Getting the most out of your laser rangefinder means knowing how and when to use it no matter the weather or time of day. Ardent bow and firearm hunters alike know that lighting is a crucial factor to consider when you’re out to stalk your prey.
When you blamed your rangefinder for not getting the right distance on the whitetail you missed, could it have been due to the target, the sun, or even the user? Hmm. Not knowing how to unlock your rangefinder’s full potential could mean you end up with an empty freezer this season.
You’d think you’d need a whole manual just to educate yourself on maximizing rangefinder efficiency, but you’d be wrong. It only takes this one article to get you up to speed with rangefinding in different light conditions.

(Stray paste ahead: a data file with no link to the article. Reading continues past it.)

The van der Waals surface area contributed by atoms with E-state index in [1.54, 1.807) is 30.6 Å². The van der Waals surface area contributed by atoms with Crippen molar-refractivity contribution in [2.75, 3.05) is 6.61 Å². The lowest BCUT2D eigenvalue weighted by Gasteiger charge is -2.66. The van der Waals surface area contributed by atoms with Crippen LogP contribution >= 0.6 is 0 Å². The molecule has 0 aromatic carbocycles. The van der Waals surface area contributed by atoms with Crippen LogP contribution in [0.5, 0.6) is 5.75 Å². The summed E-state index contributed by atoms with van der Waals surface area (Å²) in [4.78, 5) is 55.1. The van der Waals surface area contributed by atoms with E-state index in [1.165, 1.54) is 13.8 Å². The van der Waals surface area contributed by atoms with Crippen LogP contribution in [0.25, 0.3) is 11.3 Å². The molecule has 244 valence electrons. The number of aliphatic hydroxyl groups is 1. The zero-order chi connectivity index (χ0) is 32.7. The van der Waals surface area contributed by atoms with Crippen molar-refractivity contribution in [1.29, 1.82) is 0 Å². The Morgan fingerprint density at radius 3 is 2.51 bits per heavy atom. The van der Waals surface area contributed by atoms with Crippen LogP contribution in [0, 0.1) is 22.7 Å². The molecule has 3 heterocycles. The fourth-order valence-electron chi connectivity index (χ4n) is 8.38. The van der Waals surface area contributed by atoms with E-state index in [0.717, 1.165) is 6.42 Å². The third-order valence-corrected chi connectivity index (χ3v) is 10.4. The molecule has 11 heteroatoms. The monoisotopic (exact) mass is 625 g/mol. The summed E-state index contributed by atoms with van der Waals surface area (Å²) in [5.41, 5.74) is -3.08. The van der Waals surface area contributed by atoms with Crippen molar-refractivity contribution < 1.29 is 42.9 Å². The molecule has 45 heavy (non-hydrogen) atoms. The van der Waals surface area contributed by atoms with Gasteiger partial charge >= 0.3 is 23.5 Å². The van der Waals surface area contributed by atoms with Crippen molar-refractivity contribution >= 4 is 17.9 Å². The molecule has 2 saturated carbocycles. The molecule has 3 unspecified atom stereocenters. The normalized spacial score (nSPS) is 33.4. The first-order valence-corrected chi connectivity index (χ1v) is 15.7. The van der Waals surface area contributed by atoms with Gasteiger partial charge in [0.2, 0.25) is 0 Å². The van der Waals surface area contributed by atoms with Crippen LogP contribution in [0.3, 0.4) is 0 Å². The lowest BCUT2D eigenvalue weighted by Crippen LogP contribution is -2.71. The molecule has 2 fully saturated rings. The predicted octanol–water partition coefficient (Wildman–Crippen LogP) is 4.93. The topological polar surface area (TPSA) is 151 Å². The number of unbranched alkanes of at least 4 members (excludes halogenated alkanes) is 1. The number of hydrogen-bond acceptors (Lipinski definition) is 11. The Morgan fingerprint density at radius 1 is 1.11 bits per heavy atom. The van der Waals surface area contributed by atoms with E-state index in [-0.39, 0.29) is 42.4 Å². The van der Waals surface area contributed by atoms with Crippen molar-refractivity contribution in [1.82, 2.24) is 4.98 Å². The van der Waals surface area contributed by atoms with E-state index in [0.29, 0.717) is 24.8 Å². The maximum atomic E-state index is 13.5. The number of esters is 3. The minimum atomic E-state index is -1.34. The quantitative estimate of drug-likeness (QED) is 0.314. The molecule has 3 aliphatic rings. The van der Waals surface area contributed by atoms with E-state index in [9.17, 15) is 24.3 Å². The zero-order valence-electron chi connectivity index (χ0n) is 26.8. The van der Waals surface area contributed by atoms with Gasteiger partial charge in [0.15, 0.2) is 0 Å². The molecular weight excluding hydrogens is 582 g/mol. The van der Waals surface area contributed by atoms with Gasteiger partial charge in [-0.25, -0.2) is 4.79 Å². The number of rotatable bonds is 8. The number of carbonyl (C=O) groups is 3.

How Laser Rangefinders Work
There are many factors that can determine whether or not your rangefinder will perform optimally in rain or shine. These can include:
- lens quality and size
- display and reticle color
- weather and lighting conditions
- type of target
- reflectivity of target
With all of these relative and sensatory factors determining the quality of functionality you’ll get from your rangefinder, it’s important to first understand how rangefinders work. Simply put, at the press of a button, laser beams are sent out to be bounced off from the target to return back to the unit.
An internal clock measures the time it took for the laser beam to return and it converts this time into distance. With that under your belt, how can you maximize rangefinder use in any condition?
Know Your Optic Specs